Crooks steal past multi-factor authentication

Summary:Online banking security needs tightening because malware can already breach existing measures, says Rik Ferguson

...kept up to date are then infected simply by visiting the sites.

To overcome multi-factor authentication, Bebloh operates inside the web browser, hijacking authenticated sessions even to the extent of faking the balance that is displayed to the user to hide all trace of malicious activity.

The Trojan is sophisticated enough to be able to work out exactly how much money it can siphon from an account without being refused and is able to hide evidence that these transfers have taken place.

The stolen funds are then transferred to money-mule accounts where volunteers have agreed to process payments in return for a small fee or percentage.

Theft of credentials
The sheer volume of stolen personal banking credentials and the ease with which they can be accessed is staggering. Don't think for a moment that cost or lack of skill is a barrier to entry into the shady world of 'carding' and online financial fraud.

Logon details for online banking are usually sold at a price that is a percentage of the available balance on the account. Today, bank accounts are available online for as little as 3 percent, including personal, business and offshore accounts.

For n00bs, or newbies, more experienced fraudsters post tutorials on underground forums where these details are bought and sold. One article explains the process, clarifies what extra information the fraudster needs and how to avoid triggering monitoring systems designed to flag fraudulent transactions.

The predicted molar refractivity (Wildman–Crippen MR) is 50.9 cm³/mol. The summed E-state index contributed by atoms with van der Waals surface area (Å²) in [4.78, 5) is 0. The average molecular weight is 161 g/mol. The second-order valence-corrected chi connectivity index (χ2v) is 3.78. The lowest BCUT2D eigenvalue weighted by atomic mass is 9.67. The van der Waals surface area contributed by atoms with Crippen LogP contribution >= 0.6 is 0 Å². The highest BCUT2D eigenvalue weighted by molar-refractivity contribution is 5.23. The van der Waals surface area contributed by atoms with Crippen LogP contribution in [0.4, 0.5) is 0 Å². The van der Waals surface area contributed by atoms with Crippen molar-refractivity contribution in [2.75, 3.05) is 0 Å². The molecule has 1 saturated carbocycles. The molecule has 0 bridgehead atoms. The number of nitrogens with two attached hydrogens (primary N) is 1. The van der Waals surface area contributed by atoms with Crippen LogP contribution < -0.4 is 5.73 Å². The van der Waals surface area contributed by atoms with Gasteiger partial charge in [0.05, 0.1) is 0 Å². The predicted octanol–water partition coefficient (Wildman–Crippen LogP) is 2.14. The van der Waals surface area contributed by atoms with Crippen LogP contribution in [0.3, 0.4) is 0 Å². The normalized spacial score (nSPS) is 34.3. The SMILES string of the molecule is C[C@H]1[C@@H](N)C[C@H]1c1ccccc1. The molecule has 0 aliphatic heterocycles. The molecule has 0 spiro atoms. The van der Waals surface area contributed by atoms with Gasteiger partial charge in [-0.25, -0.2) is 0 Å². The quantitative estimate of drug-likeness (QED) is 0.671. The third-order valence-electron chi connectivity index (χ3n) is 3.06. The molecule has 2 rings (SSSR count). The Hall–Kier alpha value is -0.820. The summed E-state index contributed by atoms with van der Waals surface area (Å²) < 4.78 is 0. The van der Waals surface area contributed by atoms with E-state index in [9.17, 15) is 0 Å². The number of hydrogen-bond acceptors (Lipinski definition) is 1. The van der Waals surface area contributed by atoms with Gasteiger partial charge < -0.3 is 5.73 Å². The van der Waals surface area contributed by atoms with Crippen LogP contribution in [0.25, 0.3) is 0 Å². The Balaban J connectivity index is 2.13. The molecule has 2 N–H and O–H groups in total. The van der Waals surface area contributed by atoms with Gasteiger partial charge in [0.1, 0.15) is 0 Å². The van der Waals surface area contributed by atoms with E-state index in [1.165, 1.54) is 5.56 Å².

With this in mind it is vital that any improvement in online banking security should verify individual transactions rather than simply authenticate the user.

The authentication token itself must be capable of accepting direct input relating to the content or the value of the transaction. This input can then be verified by both parties and cannot be modified by the malicious 'man in the browser'.

Belgian law enforcement agents are now working with their international counterparts to pursue the offenders.

Rik Ferguson is senior security adviser for Trend Micro. He has over 15 years' experience in the IT industry with companies such as EDS, McAfee and Xerox.

Topics: Security

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